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Can Macron’s ‘great national debate’ calm yellow vest protesters?

Paris, France | AFP | Emmanuel Macron swept away France’s traditional parties in 2017 with a grassroots campaign that promised more participative democracy. He is hoping the same tactics will now defuse the biggest crisis of his presidency.

The centrist leader is gearing up what he has termed the “great national debate”, a public consultation to discuss the “essential questions” facing the nation after nearly two months of violent so-called yellow vest protests.

The debate is the third prong of the 41-year-old’s strategy for ending the demonstrations, which erupted over high fuel taxes but ballooned into a widely supported revolt over living standards.65+

Macron has already opened the state’s purse strings, scrapping fuel tax hikes as part of a 10-billion-euro ($11.5-billion) package of wage boosts and tax relief for low earners.

At the same time, the government has vowed to crack down on the Saturday protests in Paris and other cities since November, with their now-routine scenes of burning cars, smashed up shops and clashes with police.

The “great national debate”, which will see town-hall meetings held around the country, is Macron’s attempt to satisfy yellow vest demands for a greater say in the running of the country, amid accusations that he is too high-handed and distant.

“We believe in this debate, we think it’s essential,” Prime Minister Edouard Philippe said on Wednesday.

“We think that in the current period for our country, we need to be extremely open to having a productive debate, while also being very firm on the functioning of our institutions,” he added.

– Popular frustration –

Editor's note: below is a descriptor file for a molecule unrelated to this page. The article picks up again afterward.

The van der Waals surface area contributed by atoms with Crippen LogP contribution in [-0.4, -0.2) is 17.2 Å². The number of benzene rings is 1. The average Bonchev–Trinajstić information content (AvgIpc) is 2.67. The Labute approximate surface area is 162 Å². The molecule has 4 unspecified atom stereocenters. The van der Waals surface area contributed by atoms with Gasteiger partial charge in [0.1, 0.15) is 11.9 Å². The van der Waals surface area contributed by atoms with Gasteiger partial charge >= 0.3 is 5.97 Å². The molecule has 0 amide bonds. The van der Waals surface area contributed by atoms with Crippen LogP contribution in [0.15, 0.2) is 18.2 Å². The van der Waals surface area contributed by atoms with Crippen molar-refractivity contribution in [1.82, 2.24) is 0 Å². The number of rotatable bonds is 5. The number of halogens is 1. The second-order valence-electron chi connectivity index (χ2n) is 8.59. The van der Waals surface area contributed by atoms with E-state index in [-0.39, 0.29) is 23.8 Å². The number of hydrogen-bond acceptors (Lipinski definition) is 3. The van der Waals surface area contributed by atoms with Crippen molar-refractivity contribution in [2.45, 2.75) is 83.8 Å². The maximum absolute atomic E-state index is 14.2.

Macron’s office is trying to corral the discussions into four overarching themes: taxes; France’s transition to a low-carbon economy; democracy and citizenship; and government organisation and public services.

But political scientists warn such consultations can easily be swayed by a small, motivated number of citizens, bringing “results that aren’t at all representative of the majority of the French,” according to Luc Rouban, an academic at the Cevipof political science institute in Paris.

Some MPs in Macron’s own party also fear the consultations will spur a cascade of extravagant or nebulous demands, or calls for an outright repeal of existing laws.

And in France’s right-wing Republicans party, many have painful memories of a debate about “national identity” organised in 2009 under their former leader Nicolas Sarkozy — which led to more divisions.

Ending same-sex marriages, which were approved by the Socialist government in 2013 in the face of massive protests, is at the top of the list of demands made on a website which is compiling the grievances of yellow vest protesters.

Another is overturning the lower 80 km/h (50 mph) speed limit imposed on secondary roads last year, which furious rural drivers have assailed as symbolic of elite Parisians’ disregard for the provinces.

The government has ruled out any backtrack on existing laws, prompting some yellow vest protesters to deride the debates as a smokescreen aimed at smothering the movement.

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